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Do you know how to make a proper left turn? Most drivers donâ€™t, as theyâ€™ve never been taught correctly, and this gap in their knowledge could one day cost lives.
Now, if youâ€™re an experienced driver whoâ€™s never had a collision and think this is a ludicrous assertion, then answering these two questions on proper driving technique should be easy.
In what direction should your front wheels be pointing when stopped in traffic waiting to make a left turn?
If you said â€œleft, of course,â€ youâ€™d be wrong. The correct answer, as found in the Official Driverâ€™s Handbook (the guidebook for all new drivers), is straight ahead.
You shouldnâ€™t aim your wheels to the left until it is safe to complete your turn. This is so your vehicle wonâ€™t be pushed into high-speed oncoming traffic if struck from behind while waiting to turn.
Turning your wheels to the left prior to commencing the actual turn is a common mistake that results in many serious collisions each year. The initial rear-ender is usually not fatal, whereas the subsequent head-on crash often is.
What should you do when youâ€™re in the left turn lane, with an adjacent concrete island, at a traffic light controlled intersection, and your view of approaching traffic is blocked by a large vehicle in the opposing left turn lane?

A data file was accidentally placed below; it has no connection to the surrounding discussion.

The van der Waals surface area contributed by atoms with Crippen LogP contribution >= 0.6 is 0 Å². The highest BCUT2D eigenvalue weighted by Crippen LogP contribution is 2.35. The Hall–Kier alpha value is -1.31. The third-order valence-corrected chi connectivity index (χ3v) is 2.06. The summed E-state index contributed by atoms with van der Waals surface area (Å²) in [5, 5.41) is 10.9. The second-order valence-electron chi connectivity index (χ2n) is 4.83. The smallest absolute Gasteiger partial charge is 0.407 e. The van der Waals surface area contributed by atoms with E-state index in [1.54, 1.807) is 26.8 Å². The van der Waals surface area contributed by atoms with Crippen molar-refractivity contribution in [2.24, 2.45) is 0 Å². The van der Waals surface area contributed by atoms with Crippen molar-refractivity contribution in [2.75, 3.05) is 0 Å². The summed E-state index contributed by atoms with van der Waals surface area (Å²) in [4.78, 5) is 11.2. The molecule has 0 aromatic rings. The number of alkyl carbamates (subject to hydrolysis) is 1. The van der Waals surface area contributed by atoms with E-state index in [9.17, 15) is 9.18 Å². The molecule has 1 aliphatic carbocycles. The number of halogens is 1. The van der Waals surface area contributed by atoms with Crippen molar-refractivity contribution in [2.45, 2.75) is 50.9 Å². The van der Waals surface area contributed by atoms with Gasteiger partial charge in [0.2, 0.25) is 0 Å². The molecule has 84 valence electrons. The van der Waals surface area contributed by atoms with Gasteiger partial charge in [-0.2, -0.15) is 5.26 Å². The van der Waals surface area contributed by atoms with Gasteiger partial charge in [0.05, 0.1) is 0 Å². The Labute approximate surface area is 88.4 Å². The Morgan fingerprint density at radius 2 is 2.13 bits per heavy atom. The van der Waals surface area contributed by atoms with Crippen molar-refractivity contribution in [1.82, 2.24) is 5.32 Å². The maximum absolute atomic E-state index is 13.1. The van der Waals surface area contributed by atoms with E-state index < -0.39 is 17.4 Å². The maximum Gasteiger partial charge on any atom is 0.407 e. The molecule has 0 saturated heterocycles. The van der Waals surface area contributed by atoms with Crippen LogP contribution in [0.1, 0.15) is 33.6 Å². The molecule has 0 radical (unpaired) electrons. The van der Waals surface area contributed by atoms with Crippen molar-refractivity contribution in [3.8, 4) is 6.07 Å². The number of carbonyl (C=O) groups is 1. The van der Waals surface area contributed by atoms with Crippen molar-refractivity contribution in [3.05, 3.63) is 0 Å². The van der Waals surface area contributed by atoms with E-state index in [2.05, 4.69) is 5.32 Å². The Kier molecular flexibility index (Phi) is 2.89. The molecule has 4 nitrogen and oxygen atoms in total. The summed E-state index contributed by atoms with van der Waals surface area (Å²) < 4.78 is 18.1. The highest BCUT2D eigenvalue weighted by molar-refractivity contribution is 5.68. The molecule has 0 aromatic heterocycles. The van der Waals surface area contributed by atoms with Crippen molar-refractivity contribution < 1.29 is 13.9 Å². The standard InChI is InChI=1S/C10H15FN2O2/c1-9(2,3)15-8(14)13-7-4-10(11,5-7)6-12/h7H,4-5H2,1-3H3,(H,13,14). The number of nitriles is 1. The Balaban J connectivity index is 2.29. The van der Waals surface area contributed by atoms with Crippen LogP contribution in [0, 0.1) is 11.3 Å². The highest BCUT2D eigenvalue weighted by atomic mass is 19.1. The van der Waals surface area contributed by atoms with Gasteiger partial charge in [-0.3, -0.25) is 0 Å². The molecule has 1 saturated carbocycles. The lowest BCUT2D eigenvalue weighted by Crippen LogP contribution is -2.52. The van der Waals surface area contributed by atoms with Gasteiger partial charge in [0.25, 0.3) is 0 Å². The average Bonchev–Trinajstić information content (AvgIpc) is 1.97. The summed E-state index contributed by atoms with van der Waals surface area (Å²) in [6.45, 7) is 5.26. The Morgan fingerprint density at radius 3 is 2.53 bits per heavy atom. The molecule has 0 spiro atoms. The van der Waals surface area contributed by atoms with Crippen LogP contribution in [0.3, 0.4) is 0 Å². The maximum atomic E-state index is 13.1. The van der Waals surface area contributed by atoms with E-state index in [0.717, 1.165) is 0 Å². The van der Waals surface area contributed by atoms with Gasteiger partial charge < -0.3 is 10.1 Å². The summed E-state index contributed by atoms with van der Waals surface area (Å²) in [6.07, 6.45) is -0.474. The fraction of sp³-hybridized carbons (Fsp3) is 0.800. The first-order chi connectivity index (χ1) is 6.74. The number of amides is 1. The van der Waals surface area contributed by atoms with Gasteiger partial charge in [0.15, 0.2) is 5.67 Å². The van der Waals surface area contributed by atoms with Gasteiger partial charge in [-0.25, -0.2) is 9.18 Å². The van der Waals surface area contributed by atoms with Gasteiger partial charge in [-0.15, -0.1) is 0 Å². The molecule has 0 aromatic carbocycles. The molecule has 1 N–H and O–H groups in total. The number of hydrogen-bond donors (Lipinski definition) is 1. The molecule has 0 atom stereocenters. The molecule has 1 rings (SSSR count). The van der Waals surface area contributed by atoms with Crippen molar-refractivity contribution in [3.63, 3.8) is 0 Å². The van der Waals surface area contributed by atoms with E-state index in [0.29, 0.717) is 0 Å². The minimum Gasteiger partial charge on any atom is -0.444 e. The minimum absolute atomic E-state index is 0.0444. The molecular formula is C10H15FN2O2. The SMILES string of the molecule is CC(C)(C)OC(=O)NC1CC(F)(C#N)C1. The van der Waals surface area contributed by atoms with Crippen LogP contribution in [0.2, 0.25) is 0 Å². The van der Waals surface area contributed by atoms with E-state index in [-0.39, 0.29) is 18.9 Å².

Most drivers improperly position their vehicle at a 10 or 11 oâ€™clock angle (with 12 oâ€™clock being straight ahead) when waiting to make a left turn in an intersection. When their view is obstructed by a large vehicle in the opposing left turn lane (facing you), theyâ€™ll creep forward blindly into traffic â€“ putting the front one-third of their vehicle at risk in an oncoming live traffic lane before they can actually see approaching traffic and determine if itâ€™s safe to complete their turn.
If youâ€™ve ever done this, you know how dangerous it is. There is a better way.
When entering the intersection, as soon as youâ€™re clear of the concrete island adjacent the left turn lane, turn your wheels sharply to the left, then straighten out, so your vehicle ends up parallel with and hugging the left edge of your lane.
When done correctly, your vehicle never enters the oncoming live lane, your wheels are properly positioned straight ahead as you wait to turn, and you have the best possible view of oncoming traffic without having endangered yourself or others.
Try it. This simple driving technique could save your life.
Email your non-mechanical questions to Eric Lai at email@example.com. Due to the volume of mail, personal replies cannot be provided.